Basic Law of the Federal Republic of Germany
I. Basic Rights
Every person shall have the right to free development of his personality insofar as he does not violate the rights of others or offend against the constitutional order or the moral law.
Every person shall have the right to life and physical integrity. Freedom of the person shall be inviolable. These rights may be interfered with only pursuant to a law.
Constitution of the Portuguese Republic
Everyone has the right to the protection of health and the duty to defend and promote health.
The right to the protection of health shall be fulfilled:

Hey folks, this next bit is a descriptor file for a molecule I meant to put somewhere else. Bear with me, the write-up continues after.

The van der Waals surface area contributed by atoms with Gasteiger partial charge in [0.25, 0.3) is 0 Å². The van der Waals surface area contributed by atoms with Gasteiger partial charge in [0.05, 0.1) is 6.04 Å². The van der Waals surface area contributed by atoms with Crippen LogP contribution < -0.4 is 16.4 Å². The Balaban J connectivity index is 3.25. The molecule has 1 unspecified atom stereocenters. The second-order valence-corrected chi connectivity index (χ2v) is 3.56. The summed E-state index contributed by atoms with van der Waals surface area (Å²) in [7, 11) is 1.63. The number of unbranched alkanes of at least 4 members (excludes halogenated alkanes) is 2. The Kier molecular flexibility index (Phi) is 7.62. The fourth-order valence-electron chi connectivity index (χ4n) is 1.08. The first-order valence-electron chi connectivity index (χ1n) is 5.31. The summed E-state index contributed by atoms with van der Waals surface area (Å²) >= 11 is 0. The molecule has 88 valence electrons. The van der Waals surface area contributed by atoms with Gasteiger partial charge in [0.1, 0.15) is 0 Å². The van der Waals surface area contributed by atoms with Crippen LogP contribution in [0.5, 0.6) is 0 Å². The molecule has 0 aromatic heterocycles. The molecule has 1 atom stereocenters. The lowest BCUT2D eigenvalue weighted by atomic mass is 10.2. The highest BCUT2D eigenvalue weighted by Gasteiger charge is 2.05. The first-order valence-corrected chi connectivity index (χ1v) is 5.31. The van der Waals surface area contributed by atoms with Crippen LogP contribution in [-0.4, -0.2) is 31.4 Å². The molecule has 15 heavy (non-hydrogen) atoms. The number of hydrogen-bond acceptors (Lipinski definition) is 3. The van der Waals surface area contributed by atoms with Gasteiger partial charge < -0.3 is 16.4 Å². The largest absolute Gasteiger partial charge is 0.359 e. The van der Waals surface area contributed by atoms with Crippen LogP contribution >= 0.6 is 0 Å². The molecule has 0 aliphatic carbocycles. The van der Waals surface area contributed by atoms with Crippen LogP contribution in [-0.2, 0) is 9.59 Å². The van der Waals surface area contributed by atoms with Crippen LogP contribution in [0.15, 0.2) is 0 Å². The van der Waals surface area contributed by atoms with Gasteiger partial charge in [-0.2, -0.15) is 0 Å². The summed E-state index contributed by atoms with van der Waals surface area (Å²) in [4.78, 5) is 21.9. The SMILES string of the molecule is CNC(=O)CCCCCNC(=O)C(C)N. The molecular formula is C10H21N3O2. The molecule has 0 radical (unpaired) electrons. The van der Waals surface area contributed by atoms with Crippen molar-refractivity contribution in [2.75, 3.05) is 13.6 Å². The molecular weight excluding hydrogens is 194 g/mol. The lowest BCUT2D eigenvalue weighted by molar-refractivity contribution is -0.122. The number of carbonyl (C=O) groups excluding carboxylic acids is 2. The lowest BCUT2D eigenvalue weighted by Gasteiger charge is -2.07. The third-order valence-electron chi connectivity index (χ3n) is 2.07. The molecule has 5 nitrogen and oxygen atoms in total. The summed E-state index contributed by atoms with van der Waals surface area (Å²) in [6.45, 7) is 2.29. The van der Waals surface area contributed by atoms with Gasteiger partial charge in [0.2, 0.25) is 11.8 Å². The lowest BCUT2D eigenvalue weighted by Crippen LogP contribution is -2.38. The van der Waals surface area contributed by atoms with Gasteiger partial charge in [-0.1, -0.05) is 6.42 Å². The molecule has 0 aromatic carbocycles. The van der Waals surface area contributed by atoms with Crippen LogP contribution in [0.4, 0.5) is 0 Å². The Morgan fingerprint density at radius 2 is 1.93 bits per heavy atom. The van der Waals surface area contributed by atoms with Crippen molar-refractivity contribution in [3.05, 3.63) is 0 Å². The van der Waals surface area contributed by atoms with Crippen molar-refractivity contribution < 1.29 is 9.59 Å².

b) By creating economic, social, cultural and environmental conditions that particularly guarantee the protection of childhood, youth and old age; by systematically improving living and working conditions, and promoting physical fitness and sport at school and among the people; and also by developing the people’s health and hygiene education and healthy living practices.
Standard time for fairness and equal opportunities
Our usual work, school, and daycare times favor early chronotypes and disadvantage middle and late ones, an unequal treatment that is exacerbated by DST. Early chronotypes, who naturally get tired early in the evening and wake up early in the morning, fit perfectly into our social structures, such as school and kindergartens, without a lack of sleep. The working hours of most jobs allow them to sleep in every day.